Neighbors recall bonfire in Laurean's backyard
Two former neighbors testified Friday that Cesar Laurean had a backyard bonfire in December 2007, which authorities say was shortly after the pregnant Marine Laurean is accused of killing disappeared.Posted — Updated
Laurean, a former Camp Lejeune Marine, is charged with killing Lance Cpl. Maria Lauterbach and burying her body in a fire pit in the backyard of his Jacksonville home. Testimony in his murder trial began Thursday, and it is expected to resume Monday morning.
Malo Menard and Richard Alander said the bonfire, which was attended by several people, occurred sometime around Christmas. Alander said his wife commented on the awful smell from the fire, but he said he thought Laurean was burning trash.
Alander and Menard also said that they saw Lauterbach's blue Hyundai parked outside Laurean's house on more than one occasion in late 2007.
Lauterbach, 20, of Vandalia, Ohio, was nearly eight months pregnant at the time of her death. She had accused Laurean of raping her in the spring of 2007, and although she later recanted the allegation, Camp Lejeune officials continued to investigate the case until her death.
Defense attorney Dick McNeil put her character on trial in his opening statement Thursday, saying she had a history of lying and that her false accusation threatened Laurean's military career.
On Friday, Marine Chief Warrant Officer Joel Larsen, who was Laurean's boss for much of 2007, backed up that argument by saying Lauterbach had a reputation of not always being truthful. He noted that he pointedly asked Laurean about the allegations, and Laurean denied any sexual relationship with Lauterbach.
Larsen's testimony prompted objections from Onslow County Chief Assistant District Attorney Ernie Lee, saying Lauterbach's character isn't at issue in the trial. Superior Court Judge Osmond Smith said he would allow limited questioning about it so the defense could argue its theory of the case – that her slaying wasn't premeditated murder.
Larsen also spoke in glowing terms about Laurean, calling him "a stellar performer."
"I've been in the Marine Corps for almost 18 years, and he's in the top three to five Marine (non-commissioned officers) that have worked for me," he testified. "It's unbelievable – the shock of what went down."
Under questioning from Lee, he said his opinion of Laurean changed when he went AWOL after Lauterbach's death.
Laurean fled Jacksonville hours before Lauterbach's remains were discovered in January 2008. He left behind a note saying that she had killed herself and that he had buried her out of fear.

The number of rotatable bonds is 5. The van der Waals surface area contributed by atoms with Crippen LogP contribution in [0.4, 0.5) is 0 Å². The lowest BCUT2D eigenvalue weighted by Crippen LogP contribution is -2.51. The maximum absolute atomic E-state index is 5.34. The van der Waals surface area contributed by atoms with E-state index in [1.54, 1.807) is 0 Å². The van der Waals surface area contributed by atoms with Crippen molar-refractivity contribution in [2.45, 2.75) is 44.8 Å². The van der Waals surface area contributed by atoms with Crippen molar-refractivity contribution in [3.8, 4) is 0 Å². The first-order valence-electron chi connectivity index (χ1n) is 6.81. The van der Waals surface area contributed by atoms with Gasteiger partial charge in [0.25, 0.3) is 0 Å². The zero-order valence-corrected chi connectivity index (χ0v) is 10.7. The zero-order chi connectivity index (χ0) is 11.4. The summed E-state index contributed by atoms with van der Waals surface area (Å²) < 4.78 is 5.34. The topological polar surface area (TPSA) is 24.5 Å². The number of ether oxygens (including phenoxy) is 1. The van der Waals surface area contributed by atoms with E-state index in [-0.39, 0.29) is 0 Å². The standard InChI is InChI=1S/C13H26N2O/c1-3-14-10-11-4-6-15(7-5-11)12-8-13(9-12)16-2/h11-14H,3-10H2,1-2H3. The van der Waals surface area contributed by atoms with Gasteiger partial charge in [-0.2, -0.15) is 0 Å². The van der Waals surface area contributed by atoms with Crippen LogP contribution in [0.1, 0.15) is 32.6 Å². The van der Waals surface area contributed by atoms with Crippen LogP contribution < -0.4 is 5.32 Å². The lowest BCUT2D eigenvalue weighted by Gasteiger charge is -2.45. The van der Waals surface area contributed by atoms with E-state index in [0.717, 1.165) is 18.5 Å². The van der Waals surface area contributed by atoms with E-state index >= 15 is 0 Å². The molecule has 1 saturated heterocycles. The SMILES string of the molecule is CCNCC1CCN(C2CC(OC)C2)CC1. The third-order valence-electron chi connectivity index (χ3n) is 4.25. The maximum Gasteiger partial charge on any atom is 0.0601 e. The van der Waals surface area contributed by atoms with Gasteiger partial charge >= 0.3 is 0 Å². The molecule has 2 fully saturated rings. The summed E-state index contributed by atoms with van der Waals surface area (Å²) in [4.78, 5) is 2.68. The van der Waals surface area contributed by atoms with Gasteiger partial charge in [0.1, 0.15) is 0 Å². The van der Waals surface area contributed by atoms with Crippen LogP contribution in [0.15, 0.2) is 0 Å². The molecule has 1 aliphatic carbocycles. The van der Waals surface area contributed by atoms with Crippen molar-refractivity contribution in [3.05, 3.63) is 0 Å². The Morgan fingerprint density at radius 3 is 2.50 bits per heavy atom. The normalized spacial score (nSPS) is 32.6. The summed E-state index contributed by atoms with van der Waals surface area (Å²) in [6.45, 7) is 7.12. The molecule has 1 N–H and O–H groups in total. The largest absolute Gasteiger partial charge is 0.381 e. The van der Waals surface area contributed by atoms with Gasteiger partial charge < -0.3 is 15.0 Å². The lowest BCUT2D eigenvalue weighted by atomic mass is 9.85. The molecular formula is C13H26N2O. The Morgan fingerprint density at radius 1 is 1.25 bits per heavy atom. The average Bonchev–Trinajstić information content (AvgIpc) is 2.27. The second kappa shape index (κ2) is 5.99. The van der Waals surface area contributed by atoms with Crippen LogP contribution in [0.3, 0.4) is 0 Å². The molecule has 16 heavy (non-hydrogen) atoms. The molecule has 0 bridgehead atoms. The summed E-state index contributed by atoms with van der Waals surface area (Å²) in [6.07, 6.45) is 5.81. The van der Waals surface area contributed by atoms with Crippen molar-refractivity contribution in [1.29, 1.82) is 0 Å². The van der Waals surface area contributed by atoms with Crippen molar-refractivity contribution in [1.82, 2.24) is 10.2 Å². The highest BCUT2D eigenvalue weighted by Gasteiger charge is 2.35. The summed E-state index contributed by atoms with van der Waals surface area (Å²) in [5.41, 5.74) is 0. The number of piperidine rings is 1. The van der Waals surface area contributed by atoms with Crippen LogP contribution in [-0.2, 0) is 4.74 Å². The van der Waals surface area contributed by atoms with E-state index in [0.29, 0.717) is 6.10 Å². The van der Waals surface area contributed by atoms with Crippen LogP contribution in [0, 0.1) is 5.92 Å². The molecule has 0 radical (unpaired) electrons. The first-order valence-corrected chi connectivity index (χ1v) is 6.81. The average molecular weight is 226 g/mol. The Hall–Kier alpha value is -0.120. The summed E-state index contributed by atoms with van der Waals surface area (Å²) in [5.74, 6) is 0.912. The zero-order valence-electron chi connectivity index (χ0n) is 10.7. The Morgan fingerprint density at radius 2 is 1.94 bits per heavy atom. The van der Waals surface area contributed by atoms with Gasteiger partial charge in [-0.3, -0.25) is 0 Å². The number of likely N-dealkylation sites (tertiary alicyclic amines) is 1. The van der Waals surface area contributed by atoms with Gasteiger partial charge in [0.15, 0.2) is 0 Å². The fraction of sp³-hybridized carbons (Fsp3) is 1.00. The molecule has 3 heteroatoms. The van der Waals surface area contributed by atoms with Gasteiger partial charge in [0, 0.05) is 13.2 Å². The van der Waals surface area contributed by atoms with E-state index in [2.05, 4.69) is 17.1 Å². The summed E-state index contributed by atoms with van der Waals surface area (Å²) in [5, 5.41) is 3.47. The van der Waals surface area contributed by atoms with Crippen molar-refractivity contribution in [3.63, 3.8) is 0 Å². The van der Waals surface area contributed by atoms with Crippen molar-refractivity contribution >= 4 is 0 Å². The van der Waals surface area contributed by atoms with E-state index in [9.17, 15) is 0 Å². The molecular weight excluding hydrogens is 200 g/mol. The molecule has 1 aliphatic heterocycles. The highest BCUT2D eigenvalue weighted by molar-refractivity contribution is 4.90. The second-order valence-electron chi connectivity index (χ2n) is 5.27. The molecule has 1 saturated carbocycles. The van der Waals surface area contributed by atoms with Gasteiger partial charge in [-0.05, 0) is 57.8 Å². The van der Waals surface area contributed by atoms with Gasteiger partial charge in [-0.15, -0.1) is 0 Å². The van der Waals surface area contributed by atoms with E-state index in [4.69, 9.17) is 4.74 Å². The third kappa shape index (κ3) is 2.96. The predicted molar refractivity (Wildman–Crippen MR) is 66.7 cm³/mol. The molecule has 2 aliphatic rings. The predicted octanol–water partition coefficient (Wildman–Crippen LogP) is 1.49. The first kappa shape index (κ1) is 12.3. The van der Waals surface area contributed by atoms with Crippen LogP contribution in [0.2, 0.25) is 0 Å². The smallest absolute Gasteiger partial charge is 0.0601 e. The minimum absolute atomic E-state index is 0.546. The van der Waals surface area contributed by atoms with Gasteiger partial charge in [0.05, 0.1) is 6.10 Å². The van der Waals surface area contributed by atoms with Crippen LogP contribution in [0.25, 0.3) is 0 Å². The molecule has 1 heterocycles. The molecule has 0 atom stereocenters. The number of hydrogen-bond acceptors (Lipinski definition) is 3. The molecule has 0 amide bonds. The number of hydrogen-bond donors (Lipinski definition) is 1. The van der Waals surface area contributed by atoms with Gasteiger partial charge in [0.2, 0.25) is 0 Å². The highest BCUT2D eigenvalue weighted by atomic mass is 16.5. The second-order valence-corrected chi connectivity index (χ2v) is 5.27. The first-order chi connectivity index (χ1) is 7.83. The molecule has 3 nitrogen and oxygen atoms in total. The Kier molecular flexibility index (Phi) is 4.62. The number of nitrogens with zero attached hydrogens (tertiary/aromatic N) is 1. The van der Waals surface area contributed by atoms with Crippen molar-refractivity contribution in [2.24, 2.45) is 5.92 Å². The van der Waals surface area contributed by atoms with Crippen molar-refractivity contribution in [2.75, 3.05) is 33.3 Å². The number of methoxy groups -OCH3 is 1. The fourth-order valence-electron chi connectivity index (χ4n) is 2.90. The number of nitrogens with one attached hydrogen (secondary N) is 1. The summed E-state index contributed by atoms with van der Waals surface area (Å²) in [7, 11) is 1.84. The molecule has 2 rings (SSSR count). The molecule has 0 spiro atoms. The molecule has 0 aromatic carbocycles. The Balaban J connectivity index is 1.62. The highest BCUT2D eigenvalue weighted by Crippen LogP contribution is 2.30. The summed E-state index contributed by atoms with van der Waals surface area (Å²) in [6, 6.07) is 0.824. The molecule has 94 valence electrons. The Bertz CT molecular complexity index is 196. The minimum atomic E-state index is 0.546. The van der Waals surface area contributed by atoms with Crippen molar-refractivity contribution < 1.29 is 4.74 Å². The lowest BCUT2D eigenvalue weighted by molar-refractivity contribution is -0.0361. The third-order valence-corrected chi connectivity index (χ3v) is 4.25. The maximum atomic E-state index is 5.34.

An autopsy determined that she was killed by a blow to the head and that a slash on her throat was superficial.
An international manhunt led to Laurean's arrest in April 2008 in rural Mexico. In order to extradite him to North Carolina, prosecutors promised Mexican authorities that he wouldn't seek the death penalty against him.
Man used Lauterbach's bank card
In other testimony Friday, Frank Davis, a Marine Federal Credit Union executive in charge of security, testified that Lauterbach's bank card was used five times in December 2007.
On Dec. 14, the security camera at one ATM captured an image of a pregnant woman withdrawing $500, Davis said.
Lauterbach's roommate and other witnesses testified Thursday that they didn't see her after Dec. 14.
On Christmas Eve, Davis said, the security camera at a different ATM showed a man tried several times to withdraw $400 to $500 using Lauterbach's bank card. Twice, the transaction was declined because of an incorrect identification code, and the transaction was denied the other two times because insufficient funds were in the account, he said.
Prosecutors tried to get Davis to compare the images on the security camera with the photo in Laurean's account file at Marine Federal Credit Union, but Superior Court Judge Osmond Smith cut him off after the defense objected, saying he wasn't an expert in facial recognition.
Randy Dulay, a computer forensics expert with the Naval Criminal Investigative Service, testified that he examined the military computer assigned to Laurean and found he visited several websites in January 2008, including sites for a defense attorney, obtaining a job in Puerto Vallarta, Mexico, and Google searches for the term "what happens in a homicide investigation."
Other witnesses testified about finding Lauterbach's bank card outside a Durham bus station the day after her remains were discovered and locating Laurean's pickup truck at a Morrisville motel a few days after that.
Laurean's trial was moved about 55 miles from Jacksonville, home of Camp Lejeune, to Goldsboro due to extensive pretrial publicity.
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